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To Kill a Mockingbird: How Boo Bradley Influenced Scout’s Growth

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To Kill a Mockingbird: How Boo Bradley Influenced Scout’s Growth

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From the start, the reader was always given the impression that Scout was immature and would never grow up as long as she kept on acting the way she does with others. One of Scout’s biggest fears would probably be Arthur Radley, also known as Boo Radley. Arthur Radley is a middle aged man who is imprisoned in his house forced to spend the days in solitude. Miss Stephanie Crawford spreads widely imaginative rumors about Arthur and how he is supposed to look. This impression causes the children to fear Arthur Radley. Scout is but an immature child as the novel begins and her impressions of Boo’s character are fearful and scary.

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From the beginning of the novel, Scout has always been curious of what Boo looks like, but on the other hand, she is frightened to find out. Scout is terrified by the image of Boo Radley and doesn’t stop to think of how sad his life must be, being locked up in his house against his own will. Scout believes that Boo is “six-and-a-half feet tall, judging from his tracks” (Chapter 1 Pg. 7) and that “he dined on raw squirrels and any cats he could catch, that’s why his hands were bloodstained” (Chapter 1 Pg. 7). Scout is very childish, she lets her imagination flow about Boo Radley and she fails to think about the other side of the story, Boo’s side of the story. As she returns from school every day, she runs as she passes the Radley house, she is too terrified and engulfed in her imaginations to realize that there is nothing to be afraid of and when Dill and Jem begin to grow closer and carry out risky missions to get a peek of Boo, she brings out her immature self when she denies going with them and telling them that it would be dangerous, but really, she is truthfully scared on the inside.

In later Chapters, Scout’s character begins to slowly improve and develop as she learns to be sympathetic for Boo. Her character changes as she learns about Boo’s past as a child from Miss Maudie. Scout begins to mature at this part when she realizes that Boo is the victim of his father and family. Boo plays a large role on her character in the middle of the novel because, after she learns about Boo’s past she begins to realize that appearances can be deceiving. To add on even more to this, her grateful attitude and her new impression of Boo are enforced when she realizes that Boo had put a blanket on her when Miss Maudie’s house was on fire. During the school year, Scout and Jem begins to receive gifts from Boo, she realizes that Boo is a very kind man who watches over them. Her character changes here again when she begins to fear Boo less and less, but instead, she wants to leave him alone to give him his privacy. As Jem and Scout begin to realize that they should give a thank you letter to Boo, we realize that Scout is becoming more and more of a proper lady acting like a lady should. She feels thankful for everything that has been given to them by Boo and she appreciates his deeds. But, here in the novel, the readers can infer that Boo does not want them to give him the thank you letter because he wants privacy and he know what would happen if Nathan Radley finds them.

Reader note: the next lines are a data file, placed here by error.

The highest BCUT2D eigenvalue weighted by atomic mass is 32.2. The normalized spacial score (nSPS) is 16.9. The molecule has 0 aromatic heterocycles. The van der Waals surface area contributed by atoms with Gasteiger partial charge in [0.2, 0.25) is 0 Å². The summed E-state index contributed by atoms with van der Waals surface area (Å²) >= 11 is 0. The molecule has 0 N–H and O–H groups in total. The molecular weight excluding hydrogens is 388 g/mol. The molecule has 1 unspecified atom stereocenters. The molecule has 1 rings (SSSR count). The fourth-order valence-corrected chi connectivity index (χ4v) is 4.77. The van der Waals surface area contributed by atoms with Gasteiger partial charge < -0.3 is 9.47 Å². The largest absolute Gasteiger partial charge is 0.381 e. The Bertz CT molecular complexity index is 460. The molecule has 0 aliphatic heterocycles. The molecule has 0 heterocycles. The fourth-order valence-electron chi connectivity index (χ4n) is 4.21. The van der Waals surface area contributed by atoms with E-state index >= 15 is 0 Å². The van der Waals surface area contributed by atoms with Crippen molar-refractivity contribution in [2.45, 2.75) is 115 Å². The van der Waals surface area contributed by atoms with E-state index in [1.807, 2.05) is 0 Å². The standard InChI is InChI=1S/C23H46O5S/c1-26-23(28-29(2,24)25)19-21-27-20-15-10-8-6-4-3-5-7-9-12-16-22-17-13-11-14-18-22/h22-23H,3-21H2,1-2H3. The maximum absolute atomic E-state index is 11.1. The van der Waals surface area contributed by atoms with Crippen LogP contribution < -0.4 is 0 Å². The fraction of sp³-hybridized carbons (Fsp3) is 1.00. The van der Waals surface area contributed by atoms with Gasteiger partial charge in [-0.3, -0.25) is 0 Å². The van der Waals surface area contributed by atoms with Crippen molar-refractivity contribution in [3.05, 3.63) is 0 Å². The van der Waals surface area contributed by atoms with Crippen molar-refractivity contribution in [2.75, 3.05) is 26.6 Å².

In the end, Scout’s character is heavily impacted by Boo when Jem and her as rescued by Boo during the night of the pageant when they are attacked by Bob Ewell. When she realizes that it was Boo who saved them, she finally understands that all the mean and harsh rumors about him were all lies, but in reality, Boo was a kind loving man, who watched over her, protecting her. Her character here changes drastically where she drops the whole tomboy act and instantly turns into a proper lady. She matures deeper to understanding what Atticus had meant when he told her that she had to walk in someone’s skin to understand them. As she walks Boo home she makes sure no one can make any more rumors about him by making it look like Boo was escorting her. As Scout stands on the porch, her character has undergone a serious modification into a proper and considerate lady of Maycomb. Along with her new character, she realizes that the truth is, Boo just wants to be left alone and given the joy of watching over his “kids”. Finally, she understands now that Boo is a mocking bird, and innocent man of justice, as she looks back on this event she has truly changed. She has realized that Boo was like their guardian, and deep down she had known this all along.

Scout is an immature “brat” in the beginning of the story, but over the courses of 31 chapters, her character is dramatically changed by the impact of Boo Radley. This man who was feared by her had now become her hero and friend. She realizes in the end that Boo is a caring person who looked over her, protecting her, and someone who gave her the gift of life. She changes where as she has completely dropped her immature character and developed a more understanding and proper character. Through her experiences with Boo, she has come to understand 2 themes in the novel: innocence can be found in different forms and appearances can be deceiving.

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